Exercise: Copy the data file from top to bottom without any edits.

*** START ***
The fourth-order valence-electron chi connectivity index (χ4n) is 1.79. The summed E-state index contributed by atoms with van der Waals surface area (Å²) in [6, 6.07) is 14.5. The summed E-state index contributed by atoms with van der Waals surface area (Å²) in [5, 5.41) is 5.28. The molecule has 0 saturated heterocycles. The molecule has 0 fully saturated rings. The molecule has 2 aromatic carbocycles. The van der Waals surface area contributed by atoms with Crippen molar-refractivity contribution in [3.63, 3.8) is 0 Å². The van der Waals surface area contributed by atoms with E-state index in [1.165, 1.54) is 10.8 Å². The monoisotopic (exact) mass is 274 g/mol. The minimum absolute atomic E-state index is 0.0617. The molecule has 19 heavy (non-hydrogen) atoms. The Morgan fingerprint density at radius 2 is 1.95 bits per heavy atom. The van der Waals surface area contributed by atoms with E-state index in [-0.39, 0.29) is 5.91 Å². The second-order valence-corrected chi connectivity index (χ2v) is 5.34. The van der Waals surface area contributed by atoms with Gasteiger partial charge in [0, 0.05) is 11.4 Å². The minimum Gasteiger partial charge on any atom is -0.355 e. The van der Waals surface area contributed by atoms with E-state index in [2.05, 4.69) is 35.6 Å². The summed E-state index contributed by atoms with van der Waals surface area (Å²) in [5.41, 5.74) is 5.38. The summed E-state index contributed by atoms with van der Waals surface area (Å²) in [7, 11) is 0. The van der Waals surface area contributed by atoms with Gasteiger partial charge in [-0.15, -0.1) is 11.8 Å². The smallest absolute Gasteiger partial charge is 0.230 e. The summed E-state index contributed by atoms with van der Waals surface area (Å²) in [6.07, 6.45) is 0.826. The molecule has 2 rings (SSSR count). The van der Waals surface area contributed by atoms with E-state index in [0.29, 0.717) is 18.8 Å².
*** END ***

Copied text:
The fourth-order valence-electron chi connectivity index (χ4n) is 1.79. The summed E-state index contributed by atoms with van der Waals surface area (Å²) in [6, 6.07) is 14.5. The summed E-state index contributed by atoms with van der Waals surface area (Å²) in [5, 5.41) is 5.28. The molecule has 0 saturated heterocycles. The molecule has 0 fully saturated rings. The molecule has 2 aromatic carbocycles. The van der Waals surface area contributed by atoms with Crippen molar-refractivity contribution in [3.63, 3.8) is 0 Å². The van der Waals surface area contributed by atoms with E-state index in [1.165, 1.54) is 10.8 Å². The monoisotopic (exact) mass is 274 g/mol. The minimum absolute atomic E-state index is 0.0617. The molecule has 19 heavy (non-hydrogen) atoms. The Morgan fingerprint density at radius 2 is 1.95 bits per heavy atom. The van der Waals surface area contributed by atoms with E-state index in [-0.39, 0.29) is 5.91 Å². The second-order valence-corrected chi connectivity index (χ2v) is 5.34. The van der Waals surface area contributed by atoms with Gasteiger partial charge in [0, 0.05) is 11.4 Å². The minimum Gasteiger partial charge on any atom is -0.355 e. The van der Waals surface area contributed by atoms with E-state index in [2.05, 4.69) is 35.6 Å². The summed E-state index contributed by atoms with van der Waals surface area (Å²) in [5.41, 5.74) is 5.38. The summed E-state index contributed by atoms with van der Waals surface area (Å²) in [7, 11) is 0. The van der Waals surface area contributed by atoms with Gasteiger partial charge in [-0.15, -0.1) is 11.8 Å². The smallest absolute Gasteiger partial charge is 0.230 e. The summed E-state index contributed by atoms with van der Waals surface area (Å²) in [6.07, 6.45) is 0.826. The molecule has 2 rings (SSSR count). The van der Waals surface area contributed by atoms with E-state index in [0.29, 0.717) is 18.8 Å².